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Thread: Who say .270 ain't 'nough for moose???

  1. #1
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    Default Who say .270 ain't 'nough for moose???

    http://www.wildlife.alaska.gov/regul...s_complete.pdf

    One shot from a .270! Hmph to all those who say a .30+ is what's needed to harves a moose...Heck I remember watching Wayne Kubats Vid with a 338 & took the moose three shots to go down!

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    Default good shot

    A good shot w/ a .270 is plenty; I've done it a few times, and am sure 100's of people have done it more. It is the longer shots, or through a bit of brush, a leg you did not quite miss, or the fur ball behind you that makes the 338, or whatever, nice.

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    Member shphtr's Avatar
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    Default common sense

    You can kill a moose with a .22 rimfire....but it not a good idea. It's not WHAT IS POSSIBLE, but rather what the dictates of common sense would recommend! Most people would agree that there are better choices for moose hunting than a 270. But if that is all you have and you recognize the limitations of your caliber/cartridge choice......then use common sense before pulling the trigger.

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    Default

    I think too much emphasis gets placed on caliber rather than shooter ability...

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    Default

    Lotsa meese drop dead in front of .270s every year, especially in the bush.

    Belted mangalums become more prevalent the closer you get to the gravitational pull of Los Anchorage.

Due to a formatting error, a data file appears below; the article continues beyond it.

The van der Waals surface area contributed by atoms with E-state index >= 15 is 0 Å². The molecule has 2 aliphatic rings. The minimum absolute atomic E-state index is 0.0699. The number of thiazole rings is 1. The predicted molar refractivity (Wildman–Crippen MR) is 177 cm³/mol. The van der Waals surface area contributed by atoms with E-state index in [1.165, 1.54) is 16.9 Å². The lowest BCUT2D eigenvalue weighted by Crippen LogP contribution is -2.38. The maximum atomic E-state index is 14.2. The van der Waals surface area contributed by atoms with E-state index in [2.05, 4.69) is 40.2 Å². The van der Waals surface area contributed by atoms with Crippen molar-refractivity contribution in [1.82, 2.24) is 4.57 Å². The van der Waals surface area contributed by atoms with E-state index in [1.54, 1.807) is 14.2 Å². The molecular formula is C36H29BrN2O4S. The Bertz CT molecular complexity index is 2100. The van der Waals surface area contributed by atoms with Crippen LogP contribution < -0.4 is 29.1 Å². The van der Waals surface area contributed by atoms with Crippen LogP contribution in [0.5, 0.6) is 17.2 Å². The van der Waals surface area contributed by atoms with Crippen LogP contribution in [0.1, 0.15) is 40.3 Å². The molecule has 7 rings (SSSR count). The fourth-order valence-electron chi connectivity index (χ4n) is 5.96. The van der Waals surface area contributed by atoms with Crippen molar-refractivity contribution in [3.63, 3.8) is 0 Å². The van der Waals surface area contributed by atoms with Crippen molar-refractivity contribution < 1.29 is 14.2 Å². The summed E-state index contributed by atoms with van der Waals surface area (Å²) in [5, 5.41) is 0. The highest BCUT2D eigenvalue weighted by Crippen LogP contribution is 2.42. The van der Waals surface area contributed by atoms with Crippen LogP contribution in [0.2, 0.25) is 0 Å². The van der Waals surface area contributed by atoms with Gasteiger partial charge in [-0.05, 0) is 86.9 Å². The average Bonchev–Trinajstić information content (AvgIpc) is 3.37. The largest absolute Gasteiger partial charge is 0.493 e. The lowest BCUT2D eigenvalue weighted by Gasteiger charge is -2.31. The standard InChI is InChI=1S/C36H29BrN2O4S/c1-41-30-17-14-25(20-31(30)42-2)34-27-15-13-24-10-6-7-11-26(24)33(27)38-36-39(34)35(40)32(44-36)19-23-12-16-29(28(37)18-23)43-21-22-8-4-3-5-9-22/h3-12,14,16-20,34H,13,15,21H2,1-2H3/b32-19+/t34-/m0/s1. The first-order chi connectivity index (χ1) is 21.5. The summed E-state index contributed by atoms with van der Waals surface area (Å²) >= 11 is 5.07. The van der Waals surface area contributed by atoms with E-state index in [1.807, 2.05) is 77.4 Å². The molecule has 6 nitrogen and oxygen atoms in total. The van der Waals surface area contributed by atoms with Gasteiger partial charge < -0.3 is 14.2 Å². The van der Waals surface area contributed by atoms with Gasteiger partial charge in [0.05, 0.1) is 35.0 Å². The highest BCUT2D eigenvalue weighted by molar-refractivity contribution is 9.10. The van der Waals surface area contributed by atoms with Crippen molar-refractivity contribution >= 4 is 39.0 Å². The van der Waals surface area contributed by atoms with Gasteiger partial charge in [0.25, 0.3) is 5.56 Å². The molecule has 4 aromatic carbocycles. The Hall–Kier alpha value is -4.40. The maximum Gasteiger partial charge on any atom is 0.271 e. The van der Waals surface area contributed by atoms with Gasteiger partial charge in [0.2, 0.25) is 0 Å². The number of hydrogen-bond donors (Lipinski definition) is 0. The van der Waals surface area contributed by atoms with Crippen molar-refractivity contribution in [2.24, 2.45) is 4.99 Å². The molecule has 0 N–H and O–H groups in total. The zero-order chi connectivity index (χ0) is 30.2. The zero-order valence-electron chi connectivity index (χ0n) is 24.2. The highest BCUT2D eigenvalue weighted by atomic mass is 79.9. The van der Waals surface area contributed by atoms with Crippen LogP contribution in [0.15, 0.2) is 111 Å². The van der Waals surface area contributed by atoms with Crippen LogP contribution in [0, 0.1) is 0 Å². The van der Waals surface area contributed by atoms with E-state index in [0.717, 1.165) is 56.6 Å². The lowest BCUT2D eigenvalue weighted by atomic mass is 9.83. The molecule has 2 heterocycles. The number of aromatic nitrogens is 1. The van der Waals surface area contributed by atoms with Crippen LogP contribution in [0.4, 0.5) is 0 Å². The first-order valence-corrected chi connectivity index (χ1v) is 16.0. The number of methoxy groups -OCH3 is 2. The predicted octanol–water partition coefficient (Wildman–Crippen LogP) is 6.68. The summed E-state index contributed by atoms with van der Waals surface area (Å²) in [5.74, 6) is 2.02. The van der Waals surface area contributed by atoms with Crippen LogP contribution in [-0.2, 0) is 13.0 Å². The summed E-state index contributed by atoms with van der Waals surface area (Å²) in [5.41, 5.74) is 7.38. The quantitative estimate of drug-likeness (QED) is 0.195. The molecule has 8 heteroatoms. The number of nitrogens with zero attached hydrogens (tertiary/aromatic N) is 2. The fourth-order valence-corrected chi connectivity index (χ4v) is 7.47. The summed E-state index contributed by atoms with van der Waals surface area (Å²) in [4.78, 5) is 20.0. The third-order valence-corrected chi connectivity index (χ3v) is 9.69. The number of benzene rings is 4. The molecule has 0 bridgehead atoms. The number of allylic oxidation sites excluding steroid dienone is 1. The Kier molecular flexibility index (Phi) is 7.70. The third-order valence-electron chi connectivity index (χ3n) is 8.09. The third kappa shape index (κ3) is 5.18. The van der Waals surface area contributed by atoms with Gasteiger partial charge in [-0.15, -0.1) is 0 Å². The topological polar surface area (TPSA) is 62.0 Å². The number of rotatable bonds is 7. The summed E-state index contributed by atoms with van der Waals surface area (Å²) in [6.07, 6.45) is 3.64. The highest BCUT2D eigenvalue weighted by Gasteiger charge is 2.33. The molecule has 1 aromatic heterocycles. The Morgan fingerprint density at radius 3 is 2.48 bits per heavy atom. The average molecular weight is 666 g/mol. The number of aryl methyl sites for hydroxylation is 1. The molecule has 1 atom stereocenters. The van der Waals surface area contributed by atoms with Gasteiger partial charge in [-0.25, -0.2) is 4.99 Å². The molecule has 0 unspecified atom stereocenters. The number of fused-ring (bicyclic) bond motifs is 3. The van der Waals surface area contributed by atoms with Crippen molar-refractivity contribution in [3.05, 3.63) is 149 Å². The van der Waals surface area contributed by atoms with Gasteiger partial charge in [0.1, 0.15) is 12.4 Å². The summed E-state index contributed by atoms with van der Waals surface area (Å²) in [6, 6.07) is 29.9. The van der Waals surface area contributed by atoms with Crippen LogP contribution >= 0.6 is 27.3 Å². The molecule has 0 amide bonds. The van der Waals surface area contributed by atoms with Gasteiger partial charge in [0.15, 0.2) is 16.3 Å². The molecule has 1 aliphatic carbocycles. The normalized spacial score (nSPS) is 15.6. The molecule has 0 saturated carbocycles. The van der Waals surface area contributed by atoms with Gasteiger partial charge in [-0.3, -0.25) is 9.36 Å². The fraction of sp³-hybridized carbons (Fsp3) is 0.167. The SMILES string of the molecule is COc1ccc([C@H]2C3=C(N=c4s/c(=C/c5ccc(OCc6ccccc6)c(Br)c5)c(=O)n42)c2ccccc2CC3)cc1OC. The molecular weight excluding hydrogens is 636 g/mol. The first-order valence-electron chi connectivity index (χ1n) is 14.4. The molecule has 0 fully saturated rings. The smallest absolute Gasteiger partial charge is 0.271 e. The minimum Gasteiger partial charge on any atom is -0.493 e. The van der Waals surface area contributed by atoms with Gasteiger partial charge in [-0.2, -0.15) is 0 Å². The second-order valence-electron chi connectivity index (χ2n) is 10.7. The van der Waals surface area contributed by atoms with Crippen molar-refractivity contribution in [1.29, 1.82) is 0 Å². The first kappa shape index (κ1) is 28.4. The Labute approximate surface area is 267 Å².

Now what ?

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    Member bushrat's Avatar
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    Default

    Quote Originally Posted by stevelyn
    Belted mangalums become more prevalent the closer you get to the gravitational pull of Los Anchorage.
    So true, so true! I stay out of these caliber discussions but loved that thought Steve.

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    Default 270

    I used my 270 on a cow moose last year and it dropped like a rock. It was facing me and I took a shot I have never taken before at 80 yards. Right through the the front center of the chest. That being said I would generally opt to use my 300 win which my son had borrowed and after the results with the 270 I may rethink the feasibility of that frontal shot with my 300. I would listen to input on that particular shot to see if others have used it and what the results were.

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    Member MARV1's Avatar
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    Default I second that

    Quote Originally Posted by OneLunG View Post
    I think too much emphasis gets placed on caliber rather than shooter ability...
    All that is really needed is a .223 . One of my cousins bagged her moose yesterday while using her dad's AR-15.(pic's later)
    The emphasis is on accuracy, not power!

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    Thumbs up 270

    I have used the 270 on moose, black bears, caribou, deer and so on. I have seen it used on elk, sheep and grizzlies as well and all I can say is that it's a very capable caliber and I have been impressed every time. It's very underrated and doesn't get the credit it deserves in my opinion. I personnally wouldn't hesitate to shoot a grizzly with it. I like it.and have NO problems taking it hunting up here...